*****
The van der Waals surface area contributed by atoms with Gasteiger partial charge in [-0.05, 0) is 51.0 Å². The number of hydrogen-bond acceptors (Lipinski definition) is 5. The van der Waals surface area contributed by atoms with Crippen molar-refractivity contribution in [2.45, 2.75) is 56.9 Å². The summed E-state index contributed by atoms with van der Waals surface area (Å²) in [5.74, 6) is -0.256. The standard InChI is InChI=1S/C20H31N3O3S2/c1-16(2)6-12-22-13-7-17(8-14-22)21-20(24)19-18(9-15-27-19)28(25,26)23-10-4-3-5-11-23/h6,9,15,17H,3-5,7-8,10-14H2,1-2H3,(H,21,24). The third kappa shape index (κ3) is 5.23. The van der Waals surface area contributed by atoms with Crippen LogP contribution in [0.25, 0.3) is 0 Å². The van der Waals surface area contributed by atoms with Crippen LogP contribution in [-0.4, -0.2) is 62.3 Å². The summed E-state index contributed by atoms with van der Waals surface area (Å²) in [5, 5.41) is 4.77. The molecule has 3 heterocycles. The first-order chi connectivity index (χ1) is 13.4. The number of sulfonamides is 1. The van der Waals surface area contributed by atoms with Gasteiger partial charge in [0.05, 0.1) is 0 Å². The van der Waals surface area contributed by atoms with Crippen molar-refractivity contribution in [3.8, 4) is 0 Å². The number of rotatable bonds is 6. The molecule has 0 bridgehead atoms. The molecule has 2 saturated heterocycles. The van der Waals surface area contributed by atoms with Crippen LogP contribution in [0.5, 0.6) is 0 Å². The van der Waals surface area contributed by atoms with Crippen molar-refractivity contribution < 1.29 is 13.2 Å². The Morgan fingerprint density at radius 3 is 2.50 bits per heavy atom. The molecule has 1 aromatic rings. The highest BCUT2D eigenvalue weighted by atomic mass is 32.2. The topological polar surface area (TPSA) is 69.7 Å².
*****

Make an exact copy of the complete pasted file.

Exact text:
The van der Waals surface area contributed by atoms with Gasteiger partial charge in [-0.05, 0) is 51.0 Å². The number of hydrogen-bond acceptors (Lipinski definition) is 5. The van der Waals surface area contributed by atoms with Crippen molar-refractivity contribution in [2.45, 2.75) is 56.9 Å². The summed E-state index contributed by atoms with van der Waals surface area (Å²) in [5.74, 6) is -0.256. The standard InChI is InChI=1S/C20H31N3O3S2/c1-16(2)6-12-22-13-7-17(8-14-22)21-20(24)19-18(9-15-27-19)28(25,26)23-10-4-3-5-11-23/h6,9,15,17H,3-5,7-8,10-14H2,1-2H3,(H,21,24). The third kappa shape index (κ3) is 5.23. The van der Waals surface area contributed by atoms with Crippen LogP contribution in [0.25, 0.3) is 0 Å². The van der Waals surface area contributed by atoms with Crippen LogP contribution in [-0.4, -0.2) is 62.3 Å². The summed E-state index contributed by atoms with van der Waals surface area (Å²) in [5, 5.41) is 4.77. The molecule has 3 heterocycles. The first-order chi connectivity index (χ1) is 13.4. The number of sulfonamides is 1. The van der Waals surface area contributed by atoms with Gasteiger partial charge in [0.05, 0.1) is 0 Å². The van der Waals surface area contributed by atoms with Crippen molar-refractivity contribution in [3.8, 4) is 0 Å². The number of rotatable bonds is 6. The molecule has 0 bridgehead atoms. The molecule has 2 saturated heterocycles. The van der Waals surface area contributed by atoms with Crippen LogP contribution in [0.5, 0.6) is 0 Å². The van der Waals surface area contributed by atoms with Crippen molar-refractivity contribution < 1.29 is 13.2 Å². The Morgan fingerprint density at radius 3 is 2.50 bits per heavy atom. The molecule has 1 aromatic rings. The highest BCUT2D eigenvalue weighted by atomic mass is 32.2. The topological polar surface area (TPSA) is 69.7 Å².